This is all you need do. Open your browser—Safari, Firefox, Explorer, Chrome, or another—and then open the YouTube application on your computer, tablet, or cellphone. If you don’t find YouTube on your browser, Google or Bing the word YouTube to locate and open the site. Then click on the little magnifying glass search symbol and type in “YaleCourses: The Civil War and Reconstruction with David Blight.” That will get you there. Click on the picture of Blight, watch lecture one, and if you like it as much as I do watch the other 26 lectures at your leisure. Or, just click right here now! See whether the course informs, educates, delights, and consoles you. I’d be surprised if it doesn’t. In fact, I’ll be surprised if the course isn’t one of the more educational experiences of your life.

Context

Specific concerns and interests brought me to Dr. Blight’s classroom and may account somewhat for the therapeutic feeling I get listening to his lectures. I’ve been a critic of the “Conservative Movement” and detest what’s become of that movement under the vitriolic leadership of Donald Trump. I similarly distrust the red-state/blue-state polarity that has brought the nation to gridlock and stalemate in Congress during the Obama presidency. Our period in U.S. history seems similar in some ways to the period leading up to The Civil War. Moreover, that war seems still to be lingering today at a lower temperature. So I started reading up on the Civil War again, returning particularly to Abraham Lincoln’s speeches. This led to a reading of Adam Goodheart’s excellent book, 1861. That resulted in two blog entries examining Lincoln’s Independence Day message to Congress on July 4, 1861, the first entitled Lincoln’s American People and the second Lincoln: Pretense to States Rights.

That’s my story. You will bring your own context to the invited experience. I’ll bet Bright’s class attracts you too and brings sustenance and consolation to you during these frustrating and curious times. The course has provided me with a fresh perspective on the country, and a bit of distance from the election. Keep in mind that the vortex of events that resulted in war between the states in 1861 contains the elements that have morphed into the poisonous political environment we experience today.

Be sure to bring a notepad to your computer screen along with the popcorn and beer. Enjoy!

Notes

David Blight is a professor of American History at Yale University and Director of the Gilder-Lehrman Center for the Study of Slavery, Resistance and Abolition. Previously, Blight was a professor of History at Amherst College, where he taught for 13 years. He has won major historical awards, including the Bancroft Prize and the Frederick Douglass Prize. Blight is one of the world’s finest civil war historians.

It is obvious right away that Dr. Blight is an extraordinary teacher working within the most difficult teaching format of them all, a lecture course to hundreds of students using four or five teaching assistants (I’ve done that too, and failed miserably). He knows his subject, loves it deeply, respects students, invariably leaves them with questions, possibilities, decisions to make, and tentative answers, employs a story-telling or narrative methodology, speaks slowly and clearly, gives sources and examples, reads poems, sings when needed, manages time well, and is comfortable, humble, humorous, understated, and delightfully self-deprecating. I’ve never met him, yet I feel I know him. You will too. One senses also that the course works for any student regardless of background or political persuasion.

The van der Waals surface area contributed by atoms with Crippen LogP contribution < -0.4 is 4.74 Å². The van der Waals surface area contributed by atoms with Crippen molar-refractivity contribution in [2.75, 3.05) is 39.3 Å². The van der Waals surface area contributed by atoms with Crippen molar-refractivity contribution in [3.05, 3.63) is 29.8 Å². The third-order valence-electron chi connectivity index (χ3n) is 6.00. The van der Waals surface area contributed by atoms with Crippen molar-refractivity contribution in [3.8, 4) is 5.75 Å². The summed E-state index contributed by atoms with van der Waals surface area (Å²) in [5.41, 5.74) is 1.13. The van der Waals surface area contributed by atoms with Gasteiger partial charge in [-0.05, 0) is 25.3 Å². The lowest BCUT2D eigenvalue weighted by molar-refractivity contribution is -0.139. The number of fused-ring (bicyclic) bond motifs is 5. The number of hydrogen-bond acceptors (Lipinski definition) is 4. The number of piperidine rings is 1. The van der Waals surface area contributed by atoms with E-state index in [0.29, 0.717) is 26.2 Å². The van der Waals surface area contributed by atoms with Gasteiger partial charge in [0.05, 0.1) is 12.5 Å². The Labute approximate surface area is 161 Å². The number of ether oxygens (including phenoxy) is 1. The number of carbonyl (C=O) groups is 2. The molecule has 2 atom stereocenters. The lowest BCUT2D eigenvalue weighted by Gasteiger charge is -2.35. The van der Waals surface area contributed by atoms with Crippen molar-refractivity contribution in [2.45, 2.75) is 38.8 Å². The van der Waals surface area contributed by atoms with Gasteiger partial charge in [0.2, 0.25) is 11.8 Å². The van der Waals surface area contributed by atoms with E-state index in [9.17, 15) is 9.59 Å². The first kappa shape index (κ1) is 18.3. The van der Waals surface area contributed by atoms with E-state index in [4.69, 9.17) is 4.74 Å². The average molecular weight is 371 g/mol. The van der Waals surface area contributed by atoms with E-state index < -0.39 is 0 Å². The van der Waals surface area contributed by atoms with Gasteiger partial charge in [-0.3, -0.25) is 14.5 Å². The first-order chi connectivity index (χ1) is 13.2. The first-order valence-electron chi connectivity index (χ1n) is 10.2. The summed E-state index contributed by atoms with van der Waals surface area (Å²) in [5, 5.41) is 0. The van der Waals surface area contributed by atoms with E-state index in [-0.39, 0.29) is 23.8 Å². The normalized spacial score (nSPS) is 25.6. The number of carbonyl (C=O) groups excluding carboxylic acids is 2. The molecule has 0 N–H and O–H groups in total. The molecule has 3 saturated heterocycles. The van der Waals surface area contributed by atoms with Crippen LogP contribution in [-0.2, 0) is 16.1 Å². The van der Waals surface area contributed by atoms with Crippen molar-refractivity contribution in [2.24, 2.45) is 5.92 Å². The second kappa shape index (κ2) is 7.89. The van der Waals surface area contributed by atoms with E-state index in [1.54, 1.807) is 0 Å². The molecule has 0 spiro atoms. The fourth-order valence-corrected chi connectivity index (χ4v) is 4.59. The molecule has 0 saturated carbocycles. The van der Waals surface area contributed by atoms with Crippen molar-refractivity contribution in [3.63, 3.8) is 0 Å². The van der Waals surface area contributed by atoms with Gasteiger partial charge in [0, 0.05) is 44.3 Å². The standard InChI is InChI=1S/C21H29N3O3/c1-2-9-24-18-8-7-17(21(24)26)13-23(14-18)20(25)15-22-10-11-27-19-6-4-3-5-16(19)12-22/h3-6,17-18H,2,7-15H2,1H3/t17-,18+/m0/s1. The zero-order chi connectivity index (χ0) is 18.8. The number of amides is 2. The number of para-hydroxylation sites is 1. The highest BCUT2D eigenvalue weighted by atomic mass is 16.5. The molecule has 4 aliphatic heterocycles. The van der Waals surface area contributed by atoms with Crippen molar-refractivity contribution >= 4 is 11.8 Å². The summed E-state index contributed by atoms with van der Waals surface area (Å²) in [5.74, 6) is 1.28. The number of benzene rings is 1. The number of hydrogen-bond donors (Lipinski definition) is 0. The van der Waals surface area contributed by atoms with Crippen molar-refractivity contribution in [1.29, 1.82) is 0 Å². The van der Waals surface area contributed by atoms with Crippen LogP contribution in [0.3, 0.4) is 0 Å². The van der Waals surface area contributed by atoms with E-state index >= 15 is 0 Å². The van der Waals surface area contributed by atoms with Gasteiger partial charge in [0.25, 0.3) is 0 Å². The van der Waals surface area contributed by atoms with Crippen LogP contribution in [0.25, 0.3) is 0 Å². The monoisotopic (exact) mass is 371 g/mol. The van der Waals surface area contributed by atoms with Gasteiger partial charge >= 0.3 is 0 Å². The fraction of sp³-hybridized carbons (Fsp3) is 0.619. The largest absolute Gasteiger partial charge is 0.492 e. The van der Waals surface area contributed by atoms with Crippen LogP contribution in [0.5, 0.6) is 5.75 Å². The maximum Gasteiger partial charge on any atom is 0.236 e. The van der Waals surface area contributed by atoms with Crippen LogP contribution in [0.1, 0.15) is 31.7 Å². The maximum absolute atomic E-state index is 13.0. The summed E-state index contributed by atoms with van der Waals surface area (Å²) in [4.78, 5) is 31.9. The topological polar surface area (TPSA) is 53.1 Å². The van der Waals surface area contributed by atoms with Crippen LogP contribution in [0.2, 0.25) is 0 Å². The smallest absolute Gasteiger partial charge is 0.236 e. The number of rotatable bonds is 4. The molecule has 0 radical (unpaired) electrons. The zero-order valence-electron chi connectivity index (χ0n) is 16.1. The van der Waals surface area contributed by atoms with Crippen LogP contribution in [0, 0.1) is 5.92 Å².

Yale is one of many universities that make free college courses like this one available online. Google “Open Yale Courses” and see what else Yale offers. I have viewed free courses before, including Professor Levin’s amazing Introduction to Physics at MIT. I couldn’t understand the formulas after awhile, but what a great course. You might want to Google “free college courses on line” and see what attracts you. I find such courses more entertaining and informative than regular television, and they come with a pause button; they can therefore be self-paced.

It’s too bad the illustrations Dr. Blight uses can’t be shown to us for copyright reasons, but it is entertaining to watch him fuss with them, as he invariably does each class. He provides the viewer with excellent reference sources. That’s where the notepad comes in. Of course, you could just use the one on the computer; you can pause the video whenever you choose. By the way, the educational technology used in the class is primitive to nonexistent, and even the lectern looks uncomfortable. It’s only the lecturer, the storytelling, and the content that are special and invaluable.

The therapeutic feeling that comes over me while experiencing Dr. Blight’s lectures is ephemeral and hard to pin down. It may be the characters; we know these people; they remind us of ourselves and people we know. We’ve been to the places where the war was fought. The conflicts and arguments sound familiar; we hear them today. But who knows? Maybe I’m mesmerizing myself. I’ll be interested whether the same or any feeling comes over you. It’s like being back in college again with an extraordinarily good professor.